Whilst there was a definite culture of ‘giving up your seat’ to the elderly, the number of physically disabled people we saw using public transport was minimal. I wondered whether this was because the rates of physical disability are lower in Japan. Or whether there are more fundamental barriers to access which limited the usage. I’ve already noted the women’s only carriages, but what if this was taken a  step further and areas for the over 65’s were included on public transport. Would this encourage more universal use if people had certainty that they would be accommodated on the network? 


This article has looked at a couple of the many differences I noted between Japan and the UK. Its clear to see that the differences are major with significantly different pressures from population to environment acting in each location. I think there is definitely inspiration we can take from the Japanese about how to have a considered, safe and clean transport network. But at the same time, I feel the UK is leading the way in incorporating public realm to foster a sense of community into new developments and public spaces.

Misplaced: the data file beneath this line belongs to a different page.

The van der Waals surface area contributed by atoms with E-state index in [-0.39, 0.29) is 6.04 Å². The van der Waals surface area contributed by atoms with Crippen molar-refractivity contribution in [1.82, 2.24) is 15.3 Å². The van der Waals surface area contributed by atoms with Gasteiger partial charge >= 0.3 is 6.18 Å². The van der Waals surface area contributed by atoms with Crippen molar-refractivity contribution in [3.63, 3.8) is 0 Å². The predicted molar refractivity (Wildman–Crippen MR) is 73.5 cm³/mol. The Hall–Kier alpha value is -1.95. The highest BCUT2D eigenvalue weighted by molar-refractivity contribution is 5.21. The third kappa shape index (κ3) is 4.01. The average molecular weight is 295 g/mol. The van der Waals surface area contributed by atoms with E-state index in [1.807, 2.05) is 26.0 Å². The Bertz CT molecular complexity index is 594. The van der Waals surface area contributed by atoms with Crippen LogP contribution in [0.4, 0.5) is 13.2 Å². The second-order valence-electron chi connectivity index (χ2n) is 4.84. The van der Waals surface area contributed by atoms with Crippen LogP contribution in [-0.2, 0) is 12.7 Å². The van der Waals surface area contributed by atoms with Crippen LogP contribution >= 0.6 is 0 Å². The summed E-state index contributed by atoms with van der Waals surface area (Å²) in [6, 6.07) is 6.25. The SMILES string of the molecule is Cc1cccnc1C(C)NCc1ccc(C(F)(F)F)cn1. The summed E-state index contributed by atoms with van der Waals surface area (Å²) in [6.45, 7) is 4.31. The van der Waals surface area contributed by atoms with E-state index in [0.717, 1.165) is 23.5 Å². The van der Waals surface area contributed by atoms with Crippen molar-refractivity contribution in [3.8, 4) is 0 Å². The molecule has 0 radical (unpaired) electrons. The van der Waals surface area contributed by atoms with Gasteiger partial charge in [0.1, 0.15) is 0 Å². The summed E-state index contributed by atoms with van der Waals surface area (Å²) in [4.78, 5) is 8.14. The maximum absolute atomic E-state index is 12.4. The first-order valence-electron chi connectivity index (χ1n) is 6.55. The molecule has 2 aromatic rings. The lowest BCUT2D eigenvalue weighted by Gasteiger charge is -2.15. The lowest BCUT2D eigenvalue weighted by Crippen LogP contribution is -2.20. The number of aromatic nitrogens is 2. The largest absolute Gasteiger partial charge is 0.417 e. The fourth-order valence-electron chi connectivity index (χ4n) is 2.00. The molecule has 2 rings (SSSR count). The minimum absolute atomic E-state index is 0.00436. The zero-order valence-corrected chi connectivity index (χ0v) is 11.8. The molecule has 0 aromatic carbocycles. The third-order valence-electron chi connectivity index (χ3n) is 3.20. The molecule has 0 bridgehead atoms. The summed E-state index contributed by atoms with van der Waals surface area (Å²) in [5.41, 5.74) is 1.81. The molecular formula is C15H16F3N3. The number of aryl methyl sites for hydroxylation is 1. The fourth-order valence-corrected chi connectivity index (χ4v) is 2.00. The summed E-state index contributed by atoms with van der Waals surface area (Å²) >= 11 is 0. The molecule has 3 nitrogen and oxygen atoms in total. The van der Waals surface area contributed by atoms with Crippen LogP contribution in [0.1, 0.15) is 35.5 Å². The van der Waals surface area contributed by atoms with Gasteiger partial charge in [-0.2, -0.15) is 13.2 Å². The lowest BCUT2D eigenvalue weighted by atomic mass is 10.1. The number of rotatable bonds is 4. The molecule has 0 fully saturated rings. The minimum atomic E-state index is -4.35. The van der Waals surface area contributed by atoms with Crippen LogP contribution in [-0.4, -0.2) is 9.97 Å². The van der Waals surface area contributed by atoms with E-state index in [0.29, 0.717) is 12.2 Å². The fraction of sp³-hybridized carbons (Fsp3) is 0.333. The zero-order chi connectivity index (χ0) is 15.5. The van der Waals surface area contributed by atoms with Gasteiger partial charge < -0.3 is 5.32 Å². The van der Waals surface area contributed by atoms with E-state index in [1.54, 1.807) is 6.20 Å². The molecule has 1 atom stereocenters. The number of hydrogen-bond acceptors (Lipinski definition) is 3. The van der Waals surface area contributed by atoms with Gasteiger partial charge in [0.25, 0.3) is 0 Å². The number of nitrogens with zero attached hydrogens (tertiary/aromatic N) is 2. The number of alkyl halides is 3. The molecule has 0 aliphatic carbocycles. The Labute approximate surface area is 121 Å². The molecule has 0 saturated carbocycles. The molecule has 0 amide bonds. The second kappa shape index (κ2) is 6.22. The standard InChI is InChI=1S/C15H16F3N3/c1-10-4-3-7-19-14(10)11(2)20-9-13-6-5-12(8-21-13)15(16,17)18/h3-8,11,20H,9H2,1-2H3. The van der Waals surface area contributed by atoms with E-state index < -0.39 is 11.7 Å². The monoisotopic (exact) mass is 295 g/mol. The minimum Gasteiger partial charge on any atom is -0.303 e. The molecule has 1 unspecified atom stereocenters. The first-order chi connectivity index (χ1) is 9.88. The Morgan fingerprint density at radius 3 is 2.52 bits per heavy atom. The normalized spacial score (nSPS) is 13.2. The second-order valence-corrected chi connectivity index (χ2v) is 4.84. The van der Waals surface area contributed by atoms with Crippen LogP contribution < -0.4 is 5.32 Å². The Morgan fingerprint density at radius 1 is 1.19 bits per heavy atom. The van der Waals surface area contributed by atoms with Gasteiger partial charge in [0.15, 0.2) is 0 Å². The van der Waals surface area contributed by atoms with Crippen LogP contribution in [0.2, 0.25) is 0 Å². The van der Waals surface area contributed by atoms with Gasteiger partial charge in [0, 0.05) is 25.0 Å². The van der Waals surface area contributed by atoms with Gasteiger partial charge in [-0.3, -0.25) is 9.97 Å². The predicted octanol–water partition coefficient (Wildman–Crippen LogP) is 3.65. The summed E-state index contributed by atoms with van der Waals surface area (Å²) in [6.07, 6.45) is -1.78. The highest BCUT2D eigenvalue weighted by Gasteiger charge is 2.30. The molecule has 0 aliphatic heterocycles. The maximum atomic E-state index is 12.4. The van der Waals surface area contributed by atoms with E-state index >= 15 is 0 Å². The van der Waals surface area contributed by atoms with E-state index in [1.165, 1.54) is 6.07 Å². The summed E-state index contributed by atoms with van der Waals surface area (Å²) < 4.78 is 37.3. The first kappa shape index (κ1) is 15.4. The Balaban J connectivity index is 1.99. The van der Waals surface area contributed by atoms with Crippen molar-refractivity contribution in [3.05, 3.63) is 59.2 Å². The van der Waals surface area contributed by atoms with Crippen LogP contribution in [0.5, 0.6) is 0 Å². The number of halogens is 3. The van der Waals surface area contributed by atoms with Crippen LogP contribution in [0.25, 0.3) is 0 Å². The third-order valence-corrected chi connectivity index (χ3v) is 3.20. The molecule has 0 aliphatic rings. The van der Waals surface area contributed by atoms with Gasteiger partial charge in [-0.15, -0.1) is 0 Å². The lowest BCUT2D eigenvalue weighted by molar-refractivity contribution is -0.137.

Streets Apart: A tale of Two Urban Worlds, UK and Japan: Text